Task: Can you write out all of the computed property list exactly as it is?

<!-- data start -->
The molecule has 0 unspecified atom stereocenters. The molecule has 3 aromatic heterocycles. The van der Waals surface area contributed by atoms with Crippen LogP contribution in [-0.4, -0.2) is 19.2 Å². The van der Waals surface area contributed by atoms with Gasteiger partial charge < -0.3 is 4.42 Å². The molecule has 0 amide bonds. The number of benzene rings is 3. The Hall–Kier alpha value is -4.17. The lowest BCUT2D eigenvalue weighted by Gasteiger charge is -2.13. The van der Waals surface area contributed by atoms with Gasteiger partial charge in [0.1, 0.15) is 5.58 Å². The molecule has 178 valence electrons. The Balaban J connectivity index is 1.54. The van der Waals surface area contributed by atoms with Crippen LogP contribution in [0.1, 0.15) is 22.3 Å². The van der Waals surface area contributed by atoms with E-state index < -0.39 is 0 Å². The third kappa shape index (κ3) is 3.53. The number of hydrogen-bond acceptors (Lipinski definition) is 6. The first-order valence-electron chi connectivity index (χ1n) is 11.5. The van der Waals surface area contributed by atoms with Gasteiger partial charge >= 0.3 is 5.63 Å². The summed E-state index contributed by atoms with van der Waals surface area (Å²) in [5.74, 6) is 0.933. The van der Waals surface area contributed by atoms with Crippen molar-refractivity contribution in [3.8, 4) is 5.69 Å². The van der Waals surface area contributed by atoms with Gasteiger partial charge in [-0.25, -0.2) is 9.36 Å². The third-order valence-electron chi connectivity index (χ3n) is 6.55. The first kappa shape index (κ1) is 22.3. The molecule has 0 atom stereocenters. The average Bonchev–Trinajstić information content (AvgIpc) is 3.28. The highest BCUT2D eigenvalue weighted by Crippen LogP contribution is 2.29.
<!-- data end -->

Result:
The molecule has 0 unspecified atom stereocenters. The molecule has 3 aromatic heterocycles. The van der Waals surface area contributed by atoms with Crippen LogP contribution in [-0.4, -0.2) is 19.2 Å². The van der Waals surface area contributed by atoms with Gasteiger partial charge < -0.3 is 4.42 Å². The molecule has 0 amide bonds. The number of benzene rings is 3. The Hall–Kier alpha value is -4.17. The lowest BCUT2D eigenvalue weighted by Gasteiger charge is -2.13. The van der Waals surface area contributed by atoms with Gasteiger partial charge in [0.1, 0.15) is 5.58 Å². The molecule has 178 valence electrons. The Balaban J connectivity index is 1.54. The van der Waals surface area contributed by atoms with Crippen LogP contribution in [0.1, 0.15) is 22.3 Å². The van der Waals surface area contributed by atoms with E-state index < -0.39 is 0 Å². The third kappa shape index (κ3) is 3.53. The number of hydrogen-bond acceptors (Lipinski definition) is 6. The first-order valence-electron chi connectivity index (χ1n) is 11.5. The van der Waals surface area contributed by atoms with Gasteiger partial charge >= 0.3 is 5.63 Å². The summed E-state index contributed by atoms with van der Waals surface area (Å²) in [5.74, 6) is 0.933. The van der Waals surface area contributed by atoms with Crippen molar-refractivity contribution in [3.8, 4) is 5.69 Å². The van der Waals surface area contributed by atoms with Gasteiger partial charge in [-0.25, -0.2) is 9.36 Å². The third-order valence-electron chi connectivity index (χ3n) is 6.55. The first kappa shape index (κ1) is 22.3. The molecule has 0 atom stereocenters. The average Bonchev–Trinajstić information content (AvgIpc) is 3.28. The highest BCUT2D eigenvalue weighted by Crippen LogP contribution is 2.29.